Our hardy, four-wheel drive Jeep jostled my sister and I around as we headed toward Ngorongoro Crater in Northern Tanzania. We had just stopped by at Mr. Macho’s, a quaint, little shop on the side of the road selling Tinga-Tinga paintings. We were delighted with my mom and dad’s selections and they were quite proud to have had an opportunity to test their hardly mediocre Swahili by saying “asante sana” to Mr. Macho!
Our tour guide, Mr. Gerald from Good Earth Tours, led us on the Rift Valley Escarpment, a slightly treacherous, winding, pathway that would both give us a birds-eye view and lead us to our lodge overlooking the extinct volcano. We didn’t expect to see much flora and fauna lining the roads, considering we were hundreds of meters above the flat plains and a torrential downpour had just ceased, but we were wrong. Africa always seemed to surprise us in the best way. Thousands of cotton-candy pink flamingos lined the crystal clear, salt waters of Lake Manyara in the distance. Miles and miles of coffee, corn, and even pigeon pea plantations were followed by stretches of fiery red and orange hibiscus flowers that appeared to be glowing. Later, we found that the hibiscus juice we received as welcome drinks in the Sopa Lodge came from these flowers!
After checking into the lodge, we headed down for our first peek at the sights and sounds of the crater, this time for a worm’s-eye view. As we descended, herds of zebra strutted across the narrow pathway, merely inches in front of us. Small baby zebras, decorated with fuzzy, brown stripes, scampered after their mothers, eager for the (hopefully) fresh, green delectable treat that awaited them on the other side. What these innocent little creatures didn’t know was that a pride of lions lurked in the shadows on the other side. Vultures and hyenas were also patiently waiting for their opportunity to feast. Following this scene of impending doom, we saw five chubby hippos sitting in a lump, huddling together, and relaxing in the cool water. We envied their location, as the mid-afternoon heat was getting the best of us too. Then, one of the hippos yawned, opening his jaw to the fullest extent, exposing why everyone considers the “kiboko” one of the most dangerous animals.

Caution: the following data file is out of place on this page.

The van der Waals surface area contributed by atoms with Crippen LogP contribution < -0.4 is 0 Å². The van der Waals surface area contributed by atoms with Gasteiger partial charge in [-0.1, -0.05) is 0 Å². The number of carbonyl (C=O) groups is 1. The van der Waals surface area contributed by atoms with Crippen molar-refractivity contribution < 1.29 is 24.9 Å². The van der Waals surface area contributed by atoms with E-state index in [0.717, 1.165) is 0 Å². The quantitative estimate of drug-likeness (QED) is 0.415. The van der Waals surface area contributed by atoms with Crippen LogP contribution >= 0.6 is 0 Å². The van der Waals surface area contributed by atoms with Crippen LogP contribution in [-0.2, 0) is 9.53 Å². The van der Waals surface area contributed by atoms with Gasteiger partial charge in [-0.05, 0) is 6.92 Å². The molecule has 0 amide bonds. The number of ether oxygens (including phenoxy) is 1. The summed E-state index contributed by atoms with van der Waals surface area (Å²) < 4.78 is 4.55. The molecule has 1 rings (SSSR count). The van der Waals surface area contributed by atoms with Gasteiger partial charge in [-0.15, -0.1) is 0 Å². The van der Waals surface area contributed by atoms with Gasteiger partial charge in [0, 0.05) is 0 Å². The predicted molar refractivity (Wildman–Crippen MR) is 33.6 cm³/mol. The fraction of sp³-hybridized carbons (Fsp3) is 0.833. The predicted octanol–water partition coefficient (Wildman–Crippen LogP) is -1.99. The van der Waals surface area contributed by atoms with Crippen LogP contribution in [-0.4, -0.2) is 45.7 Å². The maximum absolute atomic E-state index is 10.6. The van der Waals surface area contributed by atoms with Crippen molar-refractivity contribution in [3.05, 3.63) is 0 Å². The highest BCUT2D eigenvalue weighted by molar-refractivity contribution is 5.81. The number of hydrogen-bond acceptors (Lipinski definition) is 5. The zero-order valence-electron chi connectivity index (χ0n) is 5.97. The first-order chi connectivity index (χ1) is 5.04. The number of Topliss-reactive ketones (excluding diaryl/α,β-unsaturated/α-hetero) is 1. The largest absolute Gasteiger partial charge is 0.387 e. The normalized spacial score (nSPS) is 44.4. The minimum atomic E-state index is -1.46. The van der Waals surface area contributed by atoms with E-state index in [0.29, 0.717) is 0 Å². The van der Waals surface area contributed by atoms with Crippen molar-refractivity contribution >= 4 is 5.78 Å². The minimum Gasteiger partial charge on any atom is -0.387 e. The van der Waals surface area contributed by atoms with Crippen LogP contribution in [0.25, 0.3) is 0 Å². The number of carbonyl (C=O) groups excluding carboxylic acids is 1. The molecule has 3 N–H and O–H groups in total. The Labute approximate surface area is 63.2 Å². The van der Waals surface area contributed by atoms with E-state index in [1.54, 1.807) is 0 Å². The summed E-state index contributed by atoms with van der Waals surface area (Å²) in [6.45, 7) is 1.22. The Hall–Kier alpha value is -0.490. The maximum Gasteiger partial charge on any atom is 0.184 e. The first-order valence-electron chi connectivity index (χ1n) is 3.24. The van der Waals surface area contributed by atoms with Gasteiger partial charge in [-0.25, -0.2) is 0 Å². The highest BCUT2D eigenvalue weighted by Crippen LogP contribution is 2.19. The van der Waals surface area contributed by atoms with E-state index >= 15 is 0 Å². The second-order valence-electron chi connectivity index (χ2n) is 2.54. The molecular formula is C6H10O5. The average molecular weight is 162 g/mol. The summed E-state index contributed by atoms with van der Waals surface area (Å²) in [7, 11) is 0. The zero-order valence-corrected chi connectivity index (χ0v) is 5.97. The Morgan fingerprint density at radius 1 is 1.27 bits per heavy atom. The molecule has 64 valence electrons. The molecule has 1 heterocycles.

After seeing another pride of lions basking in the scorching, savannah sun, we wondered which one of the Big 5 would be in store for us next… it was the elusive, solitary rhino! Oxpeckers lined the coarse skin on his back, picking off any ticks and blood sores. With the lion and rhino checked off our list, to our delight, we later saw our third member of the Big 5: the elephant. Dozens of Jeeps had made a stop to catch this large, friendly animal cross the road. We rounded out our day tour with a glimpse of the rare serval cat. He was slinking around in the tall grass parallel to the road, hunting for unsuspecting prairie mice. His long, bunny-like ears followed every intricate motion of the mice.
Heading back to the lodge, we thought our Ngorongoro experience had ended. After a delicious dinner, served by some of the most courteous waiters and waitresses, we stepped outside to look at the sky above. It was amazing!! What we saw changed our whole perspective: 360 degrees of vast, untouched sky embellished with millions of twinkling stars. And with that, Africa, once again, opened our eyes and gave us an experience unlike any other. How could we return home to New York after that???
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